- The Washington Times - Saturday, September 10, 2005

NEW YORK — The United Nations is not known as a place of few words, but the world body’s message to its host city can be summed up in one word: “Sorry.”

The organization has, for the first time, undertaken a media campaign to make amends to New Yorkers enduring the traffic jams, street closings, sold-out restaurants and elevated security threat that accompany world leaders wherever they go.

More than 170 presidents, prime ministers and princes are expected here Wednesday through Friday for what is expected to be the largest gathering of world leaders in history.

The agenda will span the world’s ills — poverty, conflict, terrorism, the erosion of human rights and the environment — but for most people who live or work in Midtown, it’s really about the gridlock.

A series of five short TV spots have begun airing on cable and local television stations, while ads such as “If we work to protect global human rights, will you forgive us for the traffic?” have sprouted on buses, subway cars, telephone kiosks and even the baggage-claim area at Newark Airport in suburban New Jersey.

“Before saying thank you, you need to say sorry,” U.N. Undersecretary-General for Public Information Shashi Tharoor told reporters last week.

New Yorkers can be pretty resilient, but even the toughest cabbies are tested by the two-week closure of a half-mile section of First Avenue, the brief and unscheduled shutdown of FDR Drive, and the security concerns that turn much of the real estate around Manhattan’s luxury hotels into a no-go zone.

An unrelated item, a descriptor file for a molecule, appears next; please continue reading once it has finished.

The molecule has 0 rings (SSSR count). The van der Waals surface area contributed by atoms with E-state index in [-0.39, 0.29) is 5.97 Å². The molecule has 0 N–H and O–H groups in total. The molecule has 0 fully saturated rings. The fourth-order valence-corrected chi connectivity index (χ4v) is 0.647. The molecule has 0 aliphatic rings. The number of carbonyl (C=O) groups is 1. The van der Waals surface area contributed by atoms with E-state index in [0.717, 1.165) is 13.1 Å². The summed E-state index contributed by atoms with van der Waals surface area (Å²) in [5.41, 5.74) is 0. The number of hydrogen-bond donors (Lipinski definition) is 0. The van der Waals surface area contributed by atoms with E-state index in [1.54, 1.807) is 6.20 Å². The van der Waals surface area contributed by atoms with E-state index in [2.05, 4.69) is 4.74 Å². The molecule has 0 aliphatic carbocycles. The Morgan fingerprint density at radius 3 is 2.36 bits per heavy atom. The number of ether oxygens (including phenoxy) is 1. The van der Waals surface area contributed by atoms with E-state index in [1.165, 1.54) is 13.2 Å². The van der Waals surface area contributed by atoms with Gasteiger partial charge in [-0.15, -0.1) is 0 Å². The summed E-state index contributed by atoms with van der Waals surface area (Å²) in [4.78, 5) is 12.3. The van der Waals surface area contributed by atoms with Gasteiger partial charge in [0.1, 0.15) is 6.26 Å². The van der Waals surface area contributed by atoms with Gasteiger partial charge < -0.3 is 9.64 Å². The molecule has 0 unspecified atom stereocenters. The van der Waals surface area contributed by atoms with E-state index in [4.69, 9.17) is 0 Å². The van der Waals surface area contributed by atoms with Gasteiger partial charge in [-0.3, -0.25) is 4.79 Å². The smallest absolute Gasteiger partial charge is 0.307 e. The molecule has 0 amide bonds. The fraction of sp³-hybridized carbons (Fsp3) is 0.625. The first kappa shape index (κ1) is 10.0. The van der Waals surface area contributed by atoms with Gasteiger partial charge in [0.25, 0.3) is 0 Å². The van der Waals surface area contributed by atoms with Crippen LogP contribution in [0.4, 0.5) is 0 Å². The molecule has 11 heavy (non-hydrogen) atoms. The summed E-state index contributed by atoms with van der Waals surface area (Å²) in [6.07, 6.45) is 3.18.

There is the chilling sight of sharpshooters on the roof and bomb-sniffing dogs in the street. The blacked-out limousines traveling through Midtown with police escorts require rolling roadblocks and sometimes jam cell phones.

And if that’s not enough, there is not a hotel room to be had between Soho and Harlem.

The television spots feature ordinary New Yorkers played by actors who throw in their proverbial two cents from the podium of the General Assembly chambers.

Harry from Manhattan is aghast that half of the world’s people live on less than $2 a day, and asks world leaders played by U.N. staffers in national dress to fix that.

“But please avoid Second Avenue because that messes up my commute,” he adds.

The “everyone is a delegate” campaign was produced by McCann Erickson Worldwide and cost about $450,000 to produce, a fraction of what it’s worth because nearly everyone involved volunteered. The expense was shared by Ted Turner’s U.N. Foundation and the U.N. Department of Public Information.

Time Warner Cable is running the spots on 40 local channels, while the United Nations is paying discounted rates for slots on “The Daily Show” and “Good Morning America.”

The campaign does not address New Yorkers’ other big fear — that the U.N. compound could become the target for terrorism, affecting the whole city. Nor does it mention the estimated $3 billion a year foreign delegations pump into the local economy.


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